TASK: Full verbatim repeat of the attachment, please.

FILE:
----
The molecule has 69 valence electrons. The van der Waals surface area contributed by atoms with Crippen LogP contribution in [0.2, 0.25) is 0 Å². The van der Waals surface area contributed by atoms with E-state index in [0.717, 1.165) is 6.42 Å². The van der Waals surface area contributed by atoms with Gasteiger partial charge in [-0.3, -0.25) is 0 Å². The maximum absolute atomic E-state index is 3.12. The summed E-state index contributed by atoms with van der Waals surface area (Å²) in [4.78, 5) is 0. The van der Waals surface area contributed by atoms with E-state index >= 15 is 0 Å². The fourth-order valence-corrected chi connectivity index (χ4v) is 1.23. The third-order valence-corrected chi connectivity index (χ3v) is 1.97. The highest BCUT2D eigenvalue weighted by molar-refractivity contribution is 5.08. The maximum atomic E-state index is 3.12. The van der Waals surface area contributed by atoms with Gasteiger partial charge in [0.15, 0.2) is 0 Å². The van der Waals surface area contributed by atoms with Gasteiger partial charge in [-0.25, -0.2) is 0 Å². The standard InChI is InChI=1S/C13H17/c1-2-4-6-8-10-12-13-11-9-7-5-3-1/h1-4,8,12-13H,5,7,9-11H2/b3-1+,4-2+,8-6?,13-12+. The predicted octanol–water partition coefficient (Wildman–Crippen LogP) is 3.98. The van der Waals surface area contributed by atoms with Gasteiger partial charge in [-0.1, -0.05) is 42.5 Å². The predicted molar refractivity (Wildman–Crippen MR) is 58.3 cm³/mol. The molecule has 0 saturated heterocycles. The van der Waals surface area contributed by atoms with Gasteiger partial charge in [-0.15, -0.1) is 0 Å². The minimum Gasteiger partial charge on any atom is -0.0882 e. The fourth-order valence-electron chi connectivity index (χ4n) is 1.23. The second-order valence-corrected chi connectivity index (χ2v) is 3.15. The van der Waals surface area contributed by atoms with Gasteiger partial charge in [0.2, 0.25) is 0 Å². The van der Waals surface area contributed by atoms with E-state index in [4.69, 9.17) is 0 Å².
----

The molecule has 69 valence electrons. The van der Waals surface area contributed by atoms with Crippen LogP contribution in [0.2, 0.25) is 0 Å². The van der Waals surface area contributed by atoms with E-state index in [0.717, 1.165) is 6.42 Å². The van der Waals surface area contributed by atoms with Gasteiger partial charge in [-0.3, -0.25) is 0 Å². The maximum absolute atomic E-state index is 3.12. The summed E-state index contributed by atoms with van der Waals surface area (Å²) in [4.78, 5) is 0. The van der Waals surface area contributed by atoms with E-state index >= 15 is 0 Å². The fourth-order valence-corrected chi connectivity index (χ4v) is 1.23. The third-order valence-corrected chi connectivity index (χ3v) is 1.97. The highest BCUT2D eigenvalue weighted by molar-refractivity contribution is 5.08. The maximum atomic E-state index is 3.12. The van der Waals surface area contributed by atoms with Gasteiger partial charge in [0.15, 0.2) is 0 Å². The van der Waals surface area contributed by atoms with Gasteiger partial charge in [-0.25, -0.2) is 0 Å². The standard InChI is InChI=1S/C13H17/c1-2-4-6-8-10-12-13-11-9-7-5-3-1/h1-4,8,12-13H,5,7,9-11H2/b3-1+,4-2+,8-6?,13-12+. The predicted octanol–water partition coefficient (Wildman–Crippen LogP) is 3.98. The van der Waals surface area contributed by atoms with Gasteiger partial charge in [-0.1, -0.05) is 42.5 Å². The predicted molar refractivity (Wildman–Crippen MR) is 58.3 cm³/mol. The molecule has 0 saturated heterocycles. The van der Waals surface area contributed by atoms with Gasteiger partial charge in [-0.15, -0.1) is 0 Å². The minimum Gasteiger partial charge on any atom is -0.0882 e. The fourth-order valence-electron chi connectivity index (χ4n) is 1.23. The second-order valence-corrected chi connectivity index (χ2v) is 3.15. The van der Waals surface area contributed by atoms with Gasteiger partial charge in [0.2, 0.25) is 0 Å². The van der Waals surface area contributed by atoms with E-state index in [4.69, 9.17) is 0 Å².